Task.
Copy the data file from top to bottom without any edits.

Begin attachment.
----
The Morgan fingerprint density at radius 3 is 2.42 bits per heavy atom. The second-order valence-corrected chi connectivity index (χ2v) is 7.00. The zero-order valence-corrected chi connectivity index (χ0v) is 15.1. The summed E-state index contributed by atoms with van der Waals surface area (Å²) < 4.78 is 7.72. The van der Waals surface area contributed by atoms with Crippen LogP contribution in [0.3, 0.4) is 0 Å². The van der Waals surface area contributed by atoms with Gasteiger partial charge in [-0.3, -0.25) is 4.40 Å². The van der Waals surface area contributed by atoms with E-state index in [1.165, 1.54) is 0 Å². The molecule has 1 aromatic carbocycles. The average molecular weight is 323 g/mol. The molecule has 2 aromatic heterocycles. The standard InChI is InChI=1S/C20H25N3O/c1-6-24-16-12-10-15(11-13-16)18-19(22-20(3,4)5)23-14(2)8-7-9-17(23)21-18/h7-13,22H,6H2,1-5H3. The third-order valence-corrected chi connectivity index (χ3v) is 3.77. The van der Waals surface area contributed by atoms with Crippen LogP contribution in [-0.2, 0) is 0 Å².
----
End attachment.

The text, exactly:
The Morgan fingerprint density at radius 3 is 2.42 bits per heavy atom. The second-order valence-corrected chi connectivity index (χ2v) is 7.00. The zero-order valence-corrected chi connectivity index (χ0v) is 15.1. The summed E-state index contributed by atoms with van der Waals surface area (Å²) < 4.78 is 7.72. The van der Waals surface area contributed by atoms with Crippen LogP contribution in [0.3, 0.4) is 0 Å². The van der Waals surface area contributed by atoms with Gasteiger partial charge in [-0.3, -0.25) is 4.40 Å². The van der Waals surface area contributed by atoms with E-state index in [1.165, 1.54) is 0 Å². The molecule has 1 aromatic carbocycles. The average molecular weight is 323 g/mol. The molecule has 2 aromatic heterocycles. The standard InChI is InChI=1S/C20H25N3O/c1-6-24-16-12-10-15(11-13-16)18-19(22-20(3,4)5)23-14(2)8-7-9-17(23)21-18/h7-13,22H,6H2,1-5H3. The third-order valence-corrected chi connectivity index (χ3v) is 3.77. The van der Waals surface area contributed by atoms with Crippen LogP contribution in [-0.2, 0) is 0 Å².